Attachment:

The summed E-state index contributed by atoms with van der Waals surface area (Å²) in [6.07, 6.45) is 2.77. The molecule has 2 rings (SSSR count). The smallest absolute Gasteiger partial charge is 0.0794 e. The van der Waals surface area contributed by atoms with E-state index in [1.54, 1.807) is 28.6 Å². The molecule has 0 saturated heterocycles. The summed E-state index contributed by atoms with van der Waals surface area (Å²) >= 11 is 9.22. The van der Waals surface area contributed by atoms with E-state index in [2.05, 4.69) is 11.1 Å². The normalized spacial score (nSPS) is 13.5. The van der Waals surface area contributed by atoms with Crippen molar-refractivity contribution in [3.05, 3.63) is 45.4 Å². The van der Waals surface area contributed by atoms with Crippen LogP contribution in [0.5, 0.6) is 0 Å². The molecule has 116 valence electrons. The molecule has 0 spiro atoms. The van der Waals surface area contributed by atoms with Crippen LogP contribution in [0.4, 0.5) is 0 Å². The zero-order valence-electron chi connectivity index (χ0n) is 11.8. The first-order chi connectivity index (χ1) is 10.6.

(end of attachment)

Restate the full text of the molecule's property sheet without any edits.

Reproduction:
The summed E-state index contributed by atoms with van der Waals surface area (Å²) in [6.07, 6.45) is 2.77. The molecule has 2 rings (SSSR count). The smallest absolute Gasteiger partial charge is 0.0794 e. The van der Waals surface area contributed by atoms with E-state index in [1.54, 1.807) is 28.6 Å². The molecule has 0 saturated heterocycles. The summed E-state index contributed by atoms with van der Waals surface area (Å²) >= 11 is 9.22. The van der Waals surface area contributed by atoms with E-state index in [2.05, 4.69) is 11.1 Å². The normalized spacial score (nSPS) is 13.5. The van der Waals surface area contributed by atoms with Crippen molar-refractivity contribution in [3.05, 3.63) is 45.4 Å². The van der Waals surface area contributed by atoms with Crippen LogP contribution in [0.5, 0.6) is 0 Å². The molecule has 116 valence electrons. The molecule has 0 spiro atoms. The van der Waals surface area contributed by atoms with Crippen LogP contribution in [0.4, 0.5) is 0 Å². The zero-order valence-electron chi connectivity index (χ0n) is 11.8. The first-order chi connectivity index (χ1) is 10.6.